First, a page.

David Crabtree talks mass timber ahead of the 2020 Southeast Facades+ Conference

Down South(east)

David Crabtree talks mass timber ahead of the 2020 Southeast Facades+ Conference

As the days continue to wane until the 2020 Southeast Facades+ Conference on December 15, AN’s virtual summit on all things materials and facades for the region, we caught up with Perkins&Will’s David Crabtree to talk all things timber, human-centric designing, and more ahead of his co-chairing the conference. 

With the Southeast Facades+ Conference just a few days away, what are some of the topics you’re excited to dive into over the conference’s virtual panels?

David Crabtree: A handful of topics. The idea of buildings for people and buildings for healing the environment. It’s one thing to have buildings that are sustainable, but—mass timber for example—anything we build with mass timber encapsulates carbon and does more good to heal the environment than otherwise. The energy is better. Also, thinking through the lens of high performance buildings and occupations—oftentimes we get into thinking about buildings being great for this or great for that, but then it’s not great for the people in it. When you start thinking about them in the design, it’s the mediating element between the people, their uses, and the outside world. It’s not just about keeping the sun out or the cold out, it’s about the human experience that happens to be doing those other things. Those are things that interest me. I do enjoy the tech side as we get into putting buildings together from old school builder-maker to parametric based softwares. 

You bring an interesting idea with the pragmatic aspects of what a building needs to be for a client before anything else. Are there any projects from your own or the firm’s experience that dealt with that need that you’re particularly proud of?

I mean there are many. The Sarasota Police Headquarters, which I did in a past life, really deals particularly with the facade side with the things I’ve mentioned—mediating the environment and responding to solar gains and high-performance facades. It also created a beacon of light, because it’s a backlit, double-screened, polycarbonate dual facade. At nighttime, this thing becomes a glowing beacon, which most people assume police headquarters are bunkers, and barricades with tiny slit windows, instead of a glowing beacon of community outreach on the skyline. Those are personal things that were successes of mine.

For Perkins&Will, the projects are too numerous. We’re working on some mass timber projects now that are working to heal the environment, but we’re working on the regional aspect of how things are made, inspired by the farm culture of barns, that became a pavilion.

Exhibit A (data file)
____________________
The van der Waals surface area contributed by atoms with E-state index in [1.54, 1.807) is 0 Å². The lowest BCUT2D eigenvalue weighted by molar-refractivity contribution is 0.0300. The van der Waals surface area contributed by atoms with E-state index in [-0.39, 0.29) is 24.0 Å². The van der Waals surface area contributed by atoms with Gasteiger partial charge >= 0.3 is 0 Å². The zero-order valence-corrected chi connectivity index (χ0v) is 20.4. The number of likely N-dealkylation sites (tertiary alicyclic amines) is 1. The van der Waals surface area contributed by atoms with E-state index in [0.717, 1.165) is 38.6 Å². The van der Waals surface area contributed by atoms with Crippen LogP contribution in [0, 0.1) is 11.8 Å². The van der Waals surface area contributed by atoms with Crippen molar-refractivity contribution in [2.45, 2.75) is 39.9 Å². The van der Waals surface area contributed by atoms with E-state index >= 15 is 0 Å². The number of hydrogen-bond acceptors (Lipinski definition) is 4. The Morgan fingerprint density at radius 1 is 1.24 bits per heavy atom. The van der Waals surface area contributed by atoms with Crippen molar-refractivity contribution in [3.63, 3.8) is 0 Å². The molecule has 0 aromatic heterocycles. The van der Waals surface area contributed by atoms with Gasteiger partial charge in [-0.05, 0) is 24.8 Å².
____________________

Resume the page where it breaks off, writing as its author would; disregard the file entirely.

Living and working in the south with the different climates, including a regular hurricane season, how does that factor into the design planning of a project, deciding between steel or mass timber or other facade types to stand up to expected elements?

What’s interesting is that mass timber is strong through its weakness. It’s actually pound-for-pound stronger than steel when you consider what its weight is and what it actually does. We’re designing high rise projects in mass timber. I think that’s where mediating the environment is important, because you do these projects in the Florida sun, and breaking down light and shade and shadow and airy, filled projects, we’re trying to break down winds and breezes and channel air through things. When you have hurricanes, they break down the scale of the wind speeds and the wind damages. Many of those older buildings are still standing. They were never built to be hurricane tolerant, but they are. You have hundreds of year old structures, certainly through Key West, that were built out of timber. They’ve lasted a hundred years. 

That said, in your opinion, one of the largest gaps for mass timber’s proliferation would be a perception issue, right?

Yeah, and when I’m presenting on mass timber, there are 200-foot-tall temples in japan that are made out of heavy timber. We call it mass timber because we’re constructing heavy timber out of new growth wood so we can essentially re-grow a building in four or five minutes based on the world’s production of wood. It’s very good in fires. Little stick-built stuff, the stuff people think of from the seventies and eighties that gets thrown up in a few weeks, that’s not longevity. That doesn’t help the perception of wood. Even the insurance companies. They’ll say, “Oh, you’re building in wood? You must be one of those multi-family two-foot sticks and cardboard.” Mass timber is a completely different animal. 

 Perkins&Will has a massive amount of reach across the world and works on a lot of larger-scale projects. You’re moderating a panel on residential projects though. Having worked with large and small scale projects over your tenure, what are some lines you can draw between both approaches?

 I enjoy small-scale projects. In many ways, they’re more difficult to do. They’re more personal to the people, so everybody’s paying attention to every decision. Mainly, it’s about coming around a vision and central idea, which you make. That applies to a dog house the way it applies to a high rise. While people are closer to the project, it’s really about the craft of making. 

Further information regarding Facade Design + Construction in the Southeast can be found here.